…is a species of horseshoe crab found throughout Southeast Asia and India and is the only member of the genus Carcinoscorpius. Like other horseshoe crabs the mangrove horseshoe crab is primarily nocturnal and feeds on benthic invertebrates like insect larvae, worms, and crustaceans, it grinds these food items up with its bristly legs and moves them into its chelicerae to be ingested. Like their Atlantic cousins mangrove horseshoe crabs will congregate in the shallows during the spring for mating (although they don’t do it in the same force.)
Region: Are most commonly found in the Gulf of Mexico and along the northern Atlantic coast of North America
Risk of Extinction: Near Threatened
More Info: It’s a living fossil. The blood of horseshoe crabs contains the copper-containing protein hemocyanin at concentrations of about 50 g per liter. These creatures do not have hemoglobin (iron-containing protein), which is the basis of oxygen transport in vertebrates. The blood of horseshoe crabs contains one type of blood cell, the amebocytes. These play an important role in the defense against pathogens. Amebocytes contain granules with a clotting factor known as coagulogen; this is released outside the cell when bacterial endotoxin is encountered. The resulting coagulation is thought to contain bacterial infections in the animal’s semiclosed circulatory system.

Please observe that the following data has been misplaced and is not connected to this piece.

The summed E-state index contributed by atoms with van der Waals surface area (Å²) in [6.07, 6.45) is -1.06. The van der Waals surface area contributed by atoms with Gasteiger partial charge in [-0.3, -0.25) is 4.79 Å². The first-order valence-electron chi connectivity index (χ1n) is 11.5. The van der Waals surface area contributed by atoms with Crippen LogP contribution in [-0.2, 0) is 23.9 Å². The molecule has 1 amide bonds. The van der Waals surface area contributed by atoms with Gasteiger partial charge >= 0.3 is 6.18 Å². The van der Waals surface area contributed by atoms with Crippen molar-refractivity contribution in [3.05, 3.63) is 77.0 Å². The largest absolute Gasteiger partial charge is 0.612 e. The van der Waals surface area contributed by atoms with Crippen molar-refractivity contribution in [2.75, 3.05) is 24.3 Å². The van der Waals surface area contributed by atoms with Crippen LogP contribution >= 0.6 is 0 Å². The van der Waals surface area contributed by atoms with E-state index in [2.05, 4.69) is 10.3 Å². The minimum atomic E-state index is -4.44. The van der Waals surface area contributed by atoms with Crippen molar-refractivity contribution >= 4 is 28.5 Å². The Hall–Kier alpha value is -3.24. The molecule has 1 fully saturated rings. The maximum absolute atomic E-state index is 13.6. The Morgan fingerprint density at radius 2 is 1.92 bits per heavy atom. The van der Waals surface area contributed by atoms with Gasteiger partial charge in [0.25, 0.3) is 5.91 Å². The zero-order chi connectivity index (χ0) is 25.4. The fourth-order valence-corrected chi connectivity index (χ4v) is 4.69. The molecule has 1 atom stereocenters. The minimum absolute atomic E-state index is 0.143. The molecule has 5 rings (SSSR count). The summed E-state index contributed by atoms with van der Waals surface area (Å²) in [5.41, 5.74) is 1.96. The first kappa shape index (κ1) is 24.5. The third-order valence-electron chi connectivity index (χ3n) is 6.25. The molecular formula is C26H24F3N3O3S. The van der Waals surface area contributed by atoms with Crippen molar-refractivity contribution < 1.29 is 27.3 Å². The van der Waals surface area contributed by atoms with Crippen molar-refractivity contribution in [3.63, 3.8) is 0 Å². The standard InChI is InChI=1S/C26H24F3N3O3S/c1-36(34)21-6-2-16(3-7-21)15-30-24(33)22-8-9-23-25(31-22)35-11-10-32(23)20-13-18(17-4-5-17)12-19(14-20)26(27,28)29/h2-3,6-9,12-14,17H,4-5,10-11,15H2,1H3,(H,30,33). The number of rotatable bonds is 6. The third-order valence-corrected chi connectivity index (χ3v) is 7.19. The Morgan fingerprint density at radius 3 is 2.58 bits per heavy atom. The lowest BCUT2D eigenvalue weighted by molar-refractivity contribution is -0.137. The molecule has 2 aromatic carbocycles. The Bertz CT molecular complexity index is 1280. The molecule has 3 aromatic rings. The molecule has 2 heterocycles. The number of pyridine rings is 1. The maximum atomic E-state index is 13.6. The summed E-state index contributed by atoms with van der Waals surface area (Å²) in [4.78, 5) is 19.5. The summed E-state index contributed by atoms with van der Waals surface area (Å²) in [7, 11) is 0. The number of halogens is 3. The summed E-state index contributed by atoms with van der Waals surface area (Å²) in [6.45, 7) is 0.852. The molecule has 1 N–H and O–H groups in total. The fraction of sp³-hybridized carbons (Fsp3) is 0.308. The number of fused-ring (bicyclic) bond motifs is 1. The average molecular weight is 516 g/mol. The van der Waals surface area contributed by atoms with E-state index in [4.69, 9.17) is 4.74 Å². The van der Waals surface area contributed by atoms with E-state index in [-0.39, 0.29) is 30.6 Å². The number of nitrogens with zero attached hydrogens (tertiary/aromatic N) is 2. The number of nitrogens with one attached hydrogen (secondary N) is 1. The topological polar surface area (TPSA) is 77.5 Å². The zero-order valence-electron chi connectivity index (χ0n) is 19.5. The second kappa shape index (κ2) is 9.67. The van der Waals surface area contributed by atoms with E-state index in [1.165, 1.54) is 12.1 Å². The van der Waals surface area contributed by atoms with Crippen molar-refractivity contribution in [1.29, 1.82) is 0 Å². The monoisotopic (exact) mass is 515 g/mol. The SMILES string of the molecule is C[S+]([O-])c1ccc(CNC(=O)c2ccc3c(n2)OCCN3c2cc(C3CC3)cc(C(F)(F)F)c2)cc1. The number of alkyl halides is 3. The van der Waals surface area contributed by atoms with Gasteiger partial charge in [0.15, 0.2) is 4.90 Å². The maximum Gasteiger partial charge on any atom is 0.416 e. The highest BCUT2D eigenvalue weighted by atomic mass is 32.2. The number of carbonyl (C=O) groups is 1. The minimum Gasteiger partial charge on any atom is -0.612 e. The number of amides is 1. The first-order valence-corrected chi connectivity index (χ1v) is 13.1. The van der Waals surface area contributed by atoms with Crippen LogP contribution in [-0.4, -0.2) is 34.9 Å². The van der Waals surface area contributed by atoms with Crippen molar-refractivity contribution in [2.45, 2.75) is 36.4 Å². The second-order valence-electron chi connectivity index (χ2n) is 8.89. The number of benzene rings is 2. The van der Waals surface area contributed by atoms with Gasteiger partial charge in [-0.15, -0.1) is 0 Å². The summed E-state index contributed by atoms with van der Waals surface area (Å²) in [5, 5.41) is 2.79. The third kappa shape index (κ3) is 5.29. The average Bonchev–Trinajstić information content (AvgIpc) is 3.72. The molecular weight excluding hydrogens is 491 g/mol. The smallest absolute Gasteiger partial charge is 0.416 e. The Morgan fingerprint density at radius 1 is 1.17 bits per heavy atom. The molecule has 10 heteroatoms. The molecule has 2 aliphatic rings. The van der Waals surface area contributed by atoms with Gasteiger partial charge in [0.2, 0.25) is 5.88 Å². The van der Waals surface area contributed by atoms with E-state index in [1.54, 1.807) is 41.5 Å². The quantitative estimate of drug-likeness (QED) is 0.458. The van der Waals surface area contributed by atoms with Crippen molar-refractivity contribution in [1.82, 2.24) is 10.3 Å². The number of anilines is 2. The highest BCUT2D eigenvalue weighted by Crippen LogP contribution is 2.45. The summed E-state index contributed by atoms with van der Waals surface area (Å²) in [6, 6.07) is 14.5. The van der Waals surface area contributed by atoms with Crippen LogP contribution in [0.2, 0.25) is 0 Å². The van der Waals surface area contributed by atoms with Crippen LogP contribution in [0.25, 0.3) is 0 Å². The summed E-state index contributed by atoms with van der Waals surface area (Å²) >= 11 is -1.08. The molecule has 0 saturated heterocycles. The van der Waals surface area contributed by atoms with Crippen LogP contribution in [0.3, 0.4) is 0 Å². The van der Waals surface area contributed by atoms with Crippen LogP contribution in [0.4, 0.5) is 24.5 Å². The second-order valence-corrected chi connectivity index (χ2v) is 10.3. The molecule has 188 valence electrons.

FINALLY finished this up! While in Rhode Island I found a tiny travel-sized horseshoe crab prosoma, probably from a lil crab molting. I didn’t take any ‘before’ pictures, but it was covered in encrusting algae and full of sand. I managed to get it back to California in one piece and let it soak in a bucket of diluted bleach all day. I scrubbed it with some wire brushes to get the last bits of algae off, and sprayed it with lacquer to make it shiny and strong. It’s probably my favorite thing in my dead things collection right now; all the spines are intact, you can see the facets of the compound eyes, as well as the tiny holes where the median eyes were.
A, Anterior view of cross section through cephalothorax showing arrangement of extrinsic muscles of the third leg. B, Dorsal view showing approximate locations of ‘‘muscular somites’’ composing the carapace and tergum.